This year has certainly been a rollercoaster for many people, especially families. Seemingly endless days spent entertaining children while juggling home schooling and working from home – impossible, you say? Try to imagine this without knowing how you are going to provide meals for your child on top of everything else. The families who have been hit hardest who are facing food insecurity – and the children at the sharp end of the stick.
If this pandemic has taught us anything it’s that helping people who need it is not impossible, it just needs to be done by those who are willing to do it. Take Marcus Rashford for instance, a young footballer who many would say had no place wading into the holiday hunger debate when the government decided to stop the vouchers supporting families to feed their children. His campaign gathered so much momentum he’s raised £20 million for FareShare, supplied over 3 million meals in the school holidays and got the government to reverse its decision to end it ahead of the school holidays.
Manchester-based housing associations are doing something similar. Irwell Valley Homes and One Manchester have invested in The Good Food Bag which is providing low cost, healthy meal kits to organisations, as well as selling directly to customers in areas of food insecurity. The idea is simple: for just £7 people get a bag with ingredients and a simple step-by-step recipe card to cook a nutritious meal to feed a family of four.
Sasha Deepwell, Chief Exec of Irwell Valley explains, “It’s more than just providing a food parcel, it’s offering choice, it’s developing skills and inspiring confidence, it’s affordable and it’s feeding families right now. We have a few budget friendly food offerings in Manchester, but none are like The Good Food Bag. It’s part of a new trend towards purchased food, planning ahead for if surpluses run out, and providing a more sustainable solution to help people out of food insecurity. The Good Food Bag offers a great way for organisations to invest in real returns, not just a handout, in the communities they serve.”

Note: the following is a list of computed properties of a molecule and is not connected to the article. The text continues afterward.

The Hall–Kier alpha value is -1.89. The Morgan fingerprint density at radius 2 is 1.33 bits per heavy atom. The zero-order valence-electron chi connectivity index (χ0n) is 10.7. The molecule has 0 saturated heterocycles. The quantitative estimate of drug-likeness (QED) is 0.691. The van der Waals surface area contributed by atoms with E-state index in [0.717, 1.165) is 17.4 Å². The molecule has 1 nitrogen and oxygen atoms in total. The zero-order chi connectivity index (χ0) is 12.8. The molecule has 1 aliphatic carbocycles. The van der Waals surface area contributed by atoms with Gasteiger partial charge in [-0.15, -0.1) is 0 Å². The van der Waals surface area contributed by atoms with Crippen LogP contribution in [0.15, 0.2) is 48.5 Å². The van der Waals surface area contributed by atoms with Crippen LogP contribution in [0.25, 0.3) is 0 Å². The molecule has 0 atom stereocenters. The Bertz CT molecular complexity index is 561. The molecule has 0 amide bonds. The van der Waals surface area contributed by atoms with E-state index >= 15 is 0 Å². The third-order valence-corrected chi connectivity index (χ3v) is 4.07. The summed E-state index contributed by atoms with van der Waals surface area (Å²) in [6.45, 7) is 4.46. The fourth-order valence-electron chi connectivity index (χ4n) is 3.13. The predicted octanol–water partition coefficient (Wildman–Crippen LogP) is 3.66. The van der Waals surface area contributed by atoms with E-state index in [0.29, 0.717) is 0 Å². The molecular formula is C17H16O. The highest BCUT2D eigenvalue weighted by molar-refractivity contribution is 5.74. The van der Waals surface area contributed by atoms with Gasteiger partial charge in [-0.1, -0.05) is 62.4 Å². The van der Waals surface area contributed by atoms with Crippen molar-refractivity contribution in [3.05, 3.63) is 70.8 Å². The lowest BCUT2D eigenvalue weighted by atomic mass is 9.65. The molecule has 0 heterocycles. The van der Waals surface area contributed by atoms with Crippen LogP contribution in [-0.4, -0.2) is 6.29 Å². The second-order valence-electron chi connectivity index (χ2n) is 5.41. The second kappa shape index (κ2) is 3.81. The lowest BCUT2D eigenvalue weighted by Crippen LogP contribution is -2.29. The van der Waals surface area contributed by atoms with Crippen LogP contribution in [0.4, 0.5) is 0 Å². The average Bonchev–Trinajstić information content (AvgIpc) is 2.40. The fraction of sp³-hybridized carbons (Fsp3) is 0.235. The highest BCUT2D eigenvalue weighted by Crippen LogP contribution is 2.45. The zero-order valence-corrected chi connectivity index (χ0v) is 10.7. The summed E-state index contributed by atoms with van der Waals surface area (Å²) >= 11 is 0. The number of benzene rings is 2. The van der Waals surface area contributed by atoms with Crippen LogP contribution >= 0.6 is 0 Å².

Jigsaw Homes liked the idea so much they funded 30 families a week to receive The Good Food Bag over the summer holidays. Neighbourhood Engagement Officer Jamie Bell said, “Jigsaw Homes have been working with The Good Food Bag project and Gorton & Clayton Children’s Centres, providing local families with nutritious food over the summer holidays. This has been a challenging time for many families – we wanted to promote healthy eating and learning new skills in the community over summer.”
Registered housing providers have certainly played their part in the pandemic, supporting communities who have been hit hard by lockdown and the subsequent recession. But this problem is not going away anytime soon and the key will be to invest in long terms solutions to issues such as the poverty premium that The Good Food Bag was created to help. Born from the National Housing Federation’s Futures programme, the Good Food Bag is focused on solutions to turn the poverty premium on its head and provide low cost, high quality food to families on their doorsteps.
Nicole Kershaw, Chief Exec at One Manchester said, “The Good Food Bag is a great way to help those families hardest hit by the pandemic. It’s not a handout, it’s a helping hand when people need it most. With The Good Food Bag, I know we can make a difference to people’s lives.” At a time when making a difference counts more than ever, find out how you can get involved.
Our homes have never been more important to us than they have been during the coronavirus crisis. For some people, home has been a sanctuary. For others, it has been a prison. Everyone deserves a safe, secure, comfortable place to call home. Not just now, in the middle of this crisis, but always.
Investing in social housing makes this possible. It will also boost the economy, create jobs and improve people’s lives when our nation needs it most.
That’s why we’ve launched Homes at the Heart, a national campaign and coalition calling for a once-in-a-generation investment in social housing.